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Copyright Brian J. Kirby. With questions, contact Prof. Kirby here. This material may not be distributed without the author's consent. When linking to these pages, please use the URL http://www.kirbyresearch.com/textbook.

This web posting is a draft, abridged version of the Cambridge University Press text. Follow the links to buy at Cambridge or Amazon or Powell's or Barnes and Noble. Contact Prof. Kirby here. Click here for the most recent version of the errata for the print version.

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Jump To: [Kinematics] [Couette/Poiseuille Flow] [Fluid Circuits] [Mixing] [Electrodynamics] [Electroosmosis] [Potential Flow] [Stokes Flow] [Debye Layer] [Zeta Potential] [Species Transport] [Separations] [Particle Electrophoresis] [DNA] [Nanofluidics] [Induced-Charge Effects] [DEP] [Solution Chemistry]

2.3 Summary [Couette/Poiseuille top]

The Navier-Stokes equations can be solved analytically if certain simplifications were made. In particular, the convection term microfluidics textbook nanofluidics textbook Brian Kirby Cornell⋅∇microfluidics textbook nanofluidics textbook Brian Kirby Cornell is the most mathematically difficult term in the Navier-Stokes equations to handle, and this chapter examines flows for which the geometry was so simple that we can assume away any spatial dependence that leads to nonzero net convective flux. This approach leads to steady solutions for Couette flow, i.e., flow between two infinite parallel plates:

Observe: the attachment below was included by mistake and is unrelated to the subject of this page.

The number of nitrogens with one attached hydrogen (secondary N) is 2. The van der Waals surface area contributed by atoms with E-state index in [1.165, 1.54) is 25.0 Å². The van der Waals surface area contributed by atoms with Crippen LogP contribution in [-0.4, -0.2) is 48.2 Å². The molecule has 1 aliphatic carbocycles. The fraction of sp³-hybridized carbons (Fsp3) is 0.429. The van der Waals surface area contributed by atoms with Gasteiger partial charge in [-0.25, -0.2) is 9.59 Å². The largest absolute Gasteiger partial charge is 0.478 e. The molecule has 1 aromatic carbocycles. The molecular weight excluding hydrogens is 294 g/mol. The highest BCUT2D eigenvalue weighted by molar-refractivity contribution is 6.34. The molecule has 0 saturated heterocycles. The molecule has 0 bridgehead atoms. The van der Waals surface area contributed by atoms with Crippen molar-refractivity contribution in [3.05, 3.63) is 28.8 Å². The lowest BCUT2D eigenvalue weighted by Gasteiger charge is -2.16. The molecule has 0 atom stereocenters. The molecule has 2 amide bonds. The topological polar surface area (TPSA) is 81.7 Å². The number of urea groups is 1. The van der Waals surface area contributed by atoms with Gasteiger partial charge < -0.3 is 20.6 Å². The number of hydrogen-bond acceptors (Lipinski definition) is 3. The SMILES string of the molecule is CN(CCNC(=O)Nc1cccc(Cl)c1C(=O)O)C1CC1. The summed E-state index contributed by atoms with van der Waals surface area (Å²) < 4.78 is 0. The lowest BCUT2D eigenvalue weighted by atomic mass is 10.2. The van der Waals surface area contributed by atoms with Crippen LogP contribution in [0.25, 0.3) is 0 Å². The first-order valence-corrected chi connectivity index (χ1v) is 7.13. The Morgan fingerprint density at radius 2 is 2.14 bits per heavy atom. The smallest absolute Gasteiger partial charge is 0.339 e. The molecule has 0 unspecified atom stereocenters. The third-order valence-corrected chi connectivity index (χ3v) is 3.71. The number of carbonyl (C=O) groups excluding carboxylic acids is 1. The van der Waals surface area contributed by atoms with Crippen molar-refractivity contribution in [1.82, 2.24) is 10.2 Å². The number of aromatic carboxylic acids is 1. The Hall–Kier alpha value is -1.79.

microfluidics textbook nanofluidics textbook Brian Kirby Cornell

and Hagen-Poiseuille flow, i.e., pressure-driven flow through a circular channel:

microfluidics textbook nanofluidics textbook Brian Kirby Cornell

The startup of these flows highlights differences between forces, velocities and accelerations. During startup, the acceleration is proportional to the force, which is a sum of the pressure and viscous forces. At equilibrium, the acceleration is by definition zero, and the concavity of the velocity distribution (which is proportional to the viscous force) is proportional to the local pressure gradient. Thus steady Couette flow, which has no pressure gradient, has no concavity in the velocity distribution, while steady Poiseuille flow, which has a uniform pressure gradient, has uniform concavity in the velocity profile. Development of these flows includes nonzero convective terms, which are nonlinear and preclude general analytical solution.

[Return to Table of Contents]



Jump To: [Kinematics] [Couette/Poiseuille Flow] [Fluid Circuits] [Mixing] [Electrodynamics] [Electroosmosis] [Potential Flow] [Stokes Flow] [Debye Layer] [Zeta Potential] [Species Transport] [Separations] [Particle Electrophoresis] [DNA] [Nanofluidics] [Induced-Charge Effects] [DEP] [Solution Chemistry]

Copyright Brian J. Kirby. Please contact Prof. Kirby here with questions or corrections. This material may not be distributed without the author's consent. When linking to these pages, please use the URL http://www.kirbyresearch.com/textbook.

This web posting is a draft, abridged version of the Cambridge University Press text. Follow the links to buy at Cambridge or Amazon or Powell's or Barnes and Noble. Contact Prof. Kirby here. Click here for the most recent version of the errata for the print version.


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